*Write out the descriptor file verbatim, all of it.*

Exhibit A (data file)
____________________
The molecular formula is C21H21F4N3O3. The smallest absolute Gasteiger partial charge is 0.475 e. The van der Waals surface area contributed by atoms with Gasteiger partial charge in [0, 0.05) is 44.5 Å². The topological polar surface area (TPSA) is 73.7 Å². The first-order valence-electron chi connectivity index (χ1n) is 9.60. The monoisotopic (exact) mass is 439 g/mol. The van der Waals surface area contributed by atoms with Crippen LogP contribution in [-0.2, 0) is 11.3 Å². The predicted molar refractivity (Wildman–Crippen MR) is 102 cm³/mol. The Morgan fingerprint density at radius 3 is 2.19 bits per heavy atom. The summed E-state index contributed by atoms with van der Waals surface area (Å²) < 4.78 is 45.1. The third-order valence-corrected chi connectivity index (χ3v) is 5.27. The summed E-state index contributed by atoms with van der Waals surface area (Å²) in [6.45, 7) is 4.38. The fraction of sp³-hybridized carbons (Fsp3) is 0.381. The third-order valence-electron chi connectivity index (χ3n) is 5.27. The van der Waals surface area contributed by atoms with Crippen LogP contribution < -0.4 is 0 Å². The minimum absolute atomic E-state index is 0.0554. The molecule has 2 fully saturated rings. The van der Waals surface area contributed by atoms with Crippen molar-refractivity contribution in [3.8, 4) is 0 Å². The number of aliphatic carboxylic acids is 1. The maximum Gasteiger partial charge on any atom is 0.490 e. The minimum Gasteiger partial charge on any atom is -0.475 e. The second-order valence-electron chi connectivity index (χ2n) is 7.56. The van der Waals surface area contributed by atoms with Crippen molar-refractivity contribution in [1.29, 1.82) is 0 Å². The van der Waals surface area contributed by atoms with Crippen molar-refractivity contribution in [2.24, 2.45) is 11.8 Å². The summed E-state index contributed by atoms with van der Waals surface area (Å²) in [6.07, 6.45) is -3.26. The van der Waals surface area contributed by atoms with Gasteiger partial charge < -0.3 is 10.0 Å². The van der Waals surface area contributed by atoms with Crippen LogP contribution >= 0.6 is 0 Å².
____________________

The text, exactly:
The molecular formula is C21H21F4N3O3. The smallest absolute Gasteiger partial charge is 0.475 e. The van der Waals surface area contributed by atoms with Gasteiger partial charge in [0, 0.05) is 44.5 Å². The topological polar surface area (TPSA) is 73.7 Å². The first-order valence-electron chi connectivity index (χ1n) is 9.60. The monoisotopic (exact) mass is 439 g/mol. The van der Waals surface area contributed by atoms with Crippen LogP contribution in [-0.2, 0) is 11.3 Å². The predicted molar refractivity (Wildman–Crippen MR) is 102 cm³/mol. The Morgan fingerprint density at radius 3 is 2.19 bits per heavy atom. The summed E-state index contributed by atoms with van der Waals surface area (Å²) < 4.78 is 45.1. The third-order valence-corrected chi connectivity index (χ3v) is 5.27. The summed E-state index contributed by atoms with van der Waals surface area (Å²) in [6.45, 7) is 4.38. The fraction of sp³-hybridized carbons (Fsp3) is 0.381. The third-order valence-electron chi connectivity index (χ3n) is 5.27. The van der Waals surface area contributed by atoms with Crippen LogP contribution < -0.4 is 0 Å². The minimum absolute atomic E-state index is 0.0554. The molecule has 2 fully saturated rings. The van der Waals surface area contributed by atoms with Crippen molar-refractivity contribution in [3.8, 4) is 0 Å². The number of aliphatic carboxylic acids is 1. The maximum Gasteiger partial charge on any atom is 0.490 e. The minimum Gasteiger partial charge on any atom is -0.475 e. The second-order valence-electron chi connectivity index (χ2n) is 7.56. The van der Waals surface area contributed by atoms with Crippen molar-refractivity contribution in [1.29, 1.82) is 0 Å². The van der Waals surface area contributed by atoms with Crippen molar-refractivity contribution in [2.24, 2.45) is 11.8 Å². The summed E-state index contributed by atoms with van der Waals surface area (Å²) in [6.07, 6.45) is -3.26. The van der Waals surface area contributed by atoms with Gasteiger partial charge < -0.3 is 10.0 Å². The van der Waals surface area contributed by atoms with Crippen LogP contribution >= 0.6 is 0 Å².